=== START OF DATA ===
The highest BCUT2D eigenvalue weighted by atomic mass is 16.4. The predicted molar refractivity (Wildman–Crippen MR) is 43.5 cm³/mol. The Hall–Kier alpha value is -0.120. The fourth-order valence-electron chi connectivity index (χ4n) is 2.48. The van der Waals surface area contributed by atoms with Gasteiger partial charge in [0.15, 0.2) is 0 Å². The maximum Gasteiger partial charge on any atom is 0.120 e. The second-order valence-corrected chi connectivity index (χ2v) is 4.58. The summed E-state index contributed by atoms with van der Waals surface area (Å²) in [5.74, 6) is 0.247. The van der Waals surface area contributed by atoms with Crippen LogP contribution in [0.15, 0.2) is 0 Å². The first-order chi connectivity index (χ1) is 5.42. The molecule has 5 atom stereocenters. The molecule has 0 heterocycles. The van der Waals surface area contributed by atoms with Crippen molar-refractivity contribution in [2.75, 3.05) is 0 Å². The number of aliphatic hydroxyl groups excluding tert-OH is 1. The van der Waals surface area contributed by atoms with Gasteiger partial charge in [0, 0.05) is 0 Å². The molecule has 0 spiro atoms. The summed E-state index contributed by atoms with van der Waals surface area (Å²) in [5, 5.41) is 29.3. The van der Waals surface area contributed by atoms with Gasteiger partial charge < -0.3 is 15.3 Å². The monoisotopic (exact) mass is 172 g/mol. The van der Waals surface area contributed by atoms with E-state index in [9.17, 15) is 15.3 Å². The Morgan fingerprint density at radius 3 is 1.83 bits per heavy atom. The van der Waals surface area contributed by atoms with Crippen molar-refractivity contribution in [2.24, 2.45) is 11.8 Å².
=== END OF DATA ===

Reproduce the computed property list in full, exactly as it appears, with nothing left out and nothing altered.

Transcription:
The highest BCUT2D eigenvalue weighted by atomic mass is 16.4. The predicted molar refractivity (Wildman–Crippen MR) is 43.5 cm³/mol. The Hall–Kier alpha value is -0.120. The fourth-order valence-electron chi connectivity index (χ4n) is 2.48. The van der Waals surface area contributed by atoms with Gasteiger partial charge in [0.15, 0.2) is 0 Å². The maximum Gasteiger partial charge on any atom is 0.120 e. The second-order valence-corrected chi connectivity index (χ2v) is 4.58. The summed E-state index contributed by atoms with van der Waals surface area (Å²) in [5.74, 6) is 0.247. The van der Waals surface area contributed by atoms with Crippen LogP contribution in [0.15, 0.2) is 0 Å². The first-order chi connectivity index (χ1) is 5.42. The molecule has 5 atom stereocenters. The molecule has 0 heterocycles. The van der Waals surface area contributed by atoms with Crippen molar-refractivity contribution in [2.75, 3.05) is 0 Å². The number of aliphatic hydroxyl groups excluding tert-OH is 1. The van der Waals surface area contributed by atoms with Gasteiger partial charge in [0, 0.05) is 0 Å². The molecule has 0 spiro atoms. The summed E-state index contributed by atoms with van der Waals surface area (Å²) in [5, 5.41) is 29.3. The van der Waals surface area contributed by atoms with Gasteiger partial charge < -0.3 is 15.3 Å². The monoisotopic (exact) mass is 172 g/mol. The van der Waals surface area contributed by atoms with E-state index in [9.17, 15) is 15.3 Å². The Morgan fingerprint density at radius 3 is 1.83 bits per heavy atom. The van der Waals surface area contributed by atoms with Crippen molar-refractivity contribution in [2.24, 2.45) is 11.8 Å².